Retrospective Industry Views on MWC 2018

Before Mobile World Congress 2018 vanishes into the ether, ExchangeWire took the opportunity to ask attendants Fyber, Blis, SpotX and LoopMe for their take on themes and trends of MWC 2018. Among the key takeaways from the event were insights into publisher attitudes to ad tech, trending technologies such as Connected Home, and the rise of OTT. 

Ad tech has been unnecessarily controversial over the past few years, with issues like ad fraud and brand safety reaching into the mainstream media. These themes also made it into the conversations that app monetisation specialists Fyber had with attendants at MWC, says Ziv Elul, CEO, Fyber. "We’ve come to the conclusion that things are far more complicated than they should be, and that a lot of publishers don’t actually know how to make the most of the technology available to them. This has had a knock-on effect in slowing down even the most minor developments and allowing those in the know to maintain an unfair advantage – through first looks for example. This is something we heard again and again in the halls at Mobile World Congress, with so many publishers looking for answers to these endemic problems. MWC gave us the chance to discuss a range of interesting solutions, and we had some really productive conversations with clients about how we might make a start on cleaning up the ad tech space."

"Mobile World Congress is a great opportunity for us to meet up with our global partners and clients to talk about mobile video advertising as well as with our clients in Barcelona, Madrid and the rest of Spain", agrees Ed Wale; Senior Director, Platform Services, SpotX. "A lot of our clients at the show were asking about OTT (over-the-top) advertising. We have seen huge growth in this area across Europe and expect revenues to grow substantially this year." In fact, the video advertising platform forecasts the connected TV advertising opportunity in Europe to be worth up to €825m by 2020, with individual markets like the UK and France garnering spends of €250m and €240m respectively, and some markets experiencing exponential growth.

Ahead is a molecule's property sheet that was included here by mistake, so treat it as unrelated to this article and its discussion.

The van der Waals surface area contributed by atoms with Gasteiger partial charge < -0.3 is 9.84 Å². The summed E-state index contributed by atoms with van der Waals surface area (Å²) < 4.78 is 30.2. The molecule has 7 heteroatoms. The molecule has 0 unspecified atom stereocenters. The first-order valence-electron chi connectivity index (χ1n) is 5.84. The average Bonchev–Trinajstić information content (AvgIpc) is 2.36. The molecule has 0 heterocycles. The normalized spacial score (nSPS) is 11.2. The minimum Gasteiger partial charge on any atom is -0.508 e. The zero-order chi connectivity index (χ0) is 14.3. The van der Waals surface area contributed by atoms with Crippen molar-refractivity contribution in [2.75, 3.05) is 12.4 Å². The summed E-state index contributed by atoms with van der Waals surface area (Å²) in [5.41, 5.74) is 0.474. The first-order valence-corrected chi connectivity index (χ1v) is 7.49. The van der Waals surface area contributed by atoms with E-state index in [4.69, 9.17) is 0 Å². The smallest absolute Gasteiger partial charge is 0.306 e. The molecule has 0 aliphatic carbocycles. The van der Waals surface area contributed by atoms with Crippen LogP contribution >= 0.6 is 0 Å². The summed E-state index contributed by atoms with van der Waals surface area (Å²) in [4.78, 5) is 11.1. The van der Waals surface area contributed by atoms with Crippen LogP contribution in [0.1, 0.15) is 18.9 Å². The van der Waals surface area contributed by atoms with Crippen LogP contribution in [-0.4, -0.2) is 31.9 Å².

Talking about trends, Blis noticed how emerging technologies are embracing anything from cars to fridges to doorbells, providing new touchpoints where advertisers can connect with consumers, including USB sticks that use eye recognition to unlock personal/private documents, doorbells replacing keys that  use fingerprint technology to unlock the home, to fridges that detect when your food is going off. Charlie Smith, MD UK, Blis: "All of these technologies are driven by advances we’ve seen in mobile. We use our fingerprint, and more recently, eye recognition to unlock our mobiles (iPhone X) which are such personal devices. Today, this technology is being extended to items in our home and work life – such as USB sticks and our front doors! With this influx of new technology, we are getting closer and closer to a fully connected home, the next step for marketers will be to understand how we can effectively utilise these data points.”

Mobile continues its conquest, Fyber-CEO Ziv Elul  also finds: "Another thing we’ve noticed is a clear movement of ‘traditional’ desktop and web players into the mobile app space – whether through building their own SDKs or building partnerships with others. We’re excited to see investment in the app environment, and can’t wait to see the developments that lie ahead and where the industry will be a year from now!”

For Stephen Upstone, CEO, LoopMe, MWC has proved that advertisers and creatives need to rethink their strategies, especially with a view to new platforms and formats: “Advertisers and creatives have been discussing advertising video formats for years and have decided that 30-seconds is the ideal length for their ads", he says. But with developments in technology, it's time for advertisers to explore new formats. "In an era where brand messaging is now seen across multiple screens, its time to re-think creative strategies, to take advantage of in-app advertising and explore shorter formats. Ultimately it's more valuable for advertisers to use shorter videos to connect with consumers at the right place and time - even if that means crafting more video ads - instead of telling the full message in the wrong moment and to the wrong person. If advertisers want to drive engagement, they need to understand that storytelling relies on consumer behaviours, not just visual assets."